The H-frames of the intact barn at the museum measure 27 '8" wide and the side aisles 11' 6". The face of one internal anchorbeam measures 22" deep. A unique feature were the braces that would normally be called purlin-braces but in this case attach bellow the anchorbeam on one column and at a place on the next column just bellow the purlin. The interpretation of the side aisles was based on the study of existing evidence in American barns, particularly the Deertz barn that Malcom Kirk, author of Silent Spaces, moved at about that time to Columbia County. (see also Fitchen #20, plates 39 and 40)

Upper Canada Village is open to the public from June to August so that we met none of the crowds of tourists nor curatorial staff on our visit. I had inquired about the Dutch barns in 1993 and was informed then by Harry Pietersma, Coordinator of Interpretation, that in the 1980s he had spent considerable time visiting barns in New York State in order to research the reconstruction of the one barn as a working example and had done complete drawings of the Deertz barn in which the horse mangers were intact. Consistent evidence was found for the horse side but the cattle stalls proved more difficult he said.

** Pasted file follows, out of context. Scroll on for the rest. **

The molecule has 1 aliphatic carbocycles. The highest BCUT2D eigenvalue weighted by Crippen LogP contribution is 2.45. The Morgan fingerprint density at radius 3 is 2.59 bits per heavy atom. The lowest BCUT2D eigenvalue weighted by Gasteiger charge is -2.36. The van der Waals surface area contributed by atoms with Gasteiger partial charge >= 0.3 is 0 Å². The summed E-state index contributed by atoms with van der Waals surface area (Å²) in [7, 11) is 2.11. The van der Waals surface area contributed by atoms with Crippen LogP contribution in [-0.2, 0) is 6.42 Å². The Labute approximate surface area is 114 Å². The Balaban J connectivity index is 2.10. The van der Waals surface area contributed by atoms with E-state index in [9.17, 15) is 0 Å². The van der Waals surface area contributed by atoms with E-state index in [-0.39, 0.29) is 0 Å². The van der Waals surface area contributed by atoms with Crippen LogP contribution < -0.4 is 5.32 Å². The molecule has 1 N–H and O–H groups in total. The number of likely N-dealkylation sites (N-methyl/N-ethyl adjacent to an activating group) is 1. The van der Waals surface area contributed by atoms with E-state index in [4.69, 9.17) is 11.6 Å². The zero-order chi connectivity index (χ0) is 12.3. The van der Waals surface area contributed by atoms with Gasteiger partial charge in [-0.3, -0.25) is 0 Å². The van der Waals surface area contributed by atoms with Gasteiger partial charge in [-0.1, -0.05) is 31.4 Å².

The horse stalls are interpreted as undivided by partitions and the horses separated only by a hanging pole. This is a method illustrated by Rien Poortvliet in his excellent book, Daily Life in Holland in the Year 1566. We have found in the Hudson Valley one example of a hanging partition and the horses divided further with loose poles, and recently, an intact horse manger, with flap doors closing the aisle off from dust and cold, was discovered (see HVVA Newsletter, Vol 4, No 1 ).

Of all the many New World Dutch barns that have been saved in museum settings only the Canadian example and the Dutch barn at Phillipsburg Manor at North Terrytown, NY, attempt to interpret the original use of the building. The Phillipsburg barn was the work of Richard Babcock of Williamstown, Mass. Babcock had previously constructed a working Dutch barn, since destroyed by fire, at his barn museum in Williamstown, The Canadian and Babcock interpretations are quite different but may describe early and later types. More field study and comparison must be done.

The cow side of the Canadian Dutch barn is interpreted with wooden stanchions. From evidence in American barns and from farms visited on a recent trip to Holland and northern Germany it would seem that the stanchion might be a New England tradition and the cows chained to a stake-wall is more accurate for early Dutch barns. Babcock used this stake-wall interpretation.

We have heard that the TTRAG Spring conference in 2003 will be held in West Virginia. We look forward to it.

Peter Sinclair, Editor